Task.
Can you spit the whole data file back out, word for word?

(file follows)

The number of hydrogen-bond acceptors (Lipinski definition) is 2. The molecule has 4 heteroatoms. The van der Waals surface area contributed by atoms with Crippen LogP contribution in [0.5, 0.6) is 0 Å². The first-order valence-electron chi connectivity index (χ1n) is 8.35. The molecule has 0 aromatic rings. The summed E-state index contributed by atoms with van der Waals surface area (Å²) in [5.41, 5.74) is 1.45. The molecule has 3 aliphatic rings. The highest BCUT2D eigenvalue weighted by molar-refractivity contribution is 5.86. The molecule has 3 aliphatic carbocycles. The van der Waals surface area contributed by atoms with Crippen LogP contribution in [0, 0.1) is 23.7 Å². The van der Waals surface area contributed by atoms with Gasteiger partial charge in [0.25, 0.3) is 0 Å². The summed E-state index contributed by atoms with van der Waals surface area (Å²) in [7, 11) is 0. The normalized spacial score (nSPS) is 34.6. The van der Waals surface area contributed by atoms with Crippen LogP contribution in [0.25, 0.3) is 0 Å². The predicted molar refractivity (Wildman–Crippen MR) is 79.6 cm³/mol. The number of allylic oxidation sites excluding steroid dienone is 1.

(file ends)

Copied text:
The number of hydrogen-bond acceptors (Lipinski definition) is 2. The molecule has 4 heteroatoms. The van der Waals surface area contributed by atoms with Crippen LogP contribution in [0.5, 0.6) is 0 Å². The first-order valence-electron chi connectivity index (χ1n) is 8.35. The molecule has 0 aromatic rings. The summed E-state index contributed by atoms with van der Waals surface area (Å²) in [5.41, 5.74) is 1.45. The molecule has 3 aliphatic rings. The highest BCUT2D eigenvalue weighted by molar-refractivity contribution is 5.86. The molecule has 3 aliphatic carbocycles. The van der Waals surface area contributed by atoms with Crippen LogP contribution in [0, 0.1) is 23.7 Å². The van der Waals surface area contributed by atoms with Gasteiger partial charge in [0.25, 0.3) is 0 Å². The summed E-state index contributed by atoms with van der Waals surface area (Å²) in [7, 11) is 0. The normalized spacial score (nSPS) is 34.6. The van der Waals surface area contributed by atoms with Crippen LogP contribution in [0.25, 0.3) is 0 Å². The predicted molar refractivity (Wildman–Crippen MR) is 79.6 cm³/mol. The number of allylic oxidation sites excluding steroid dienone is 1.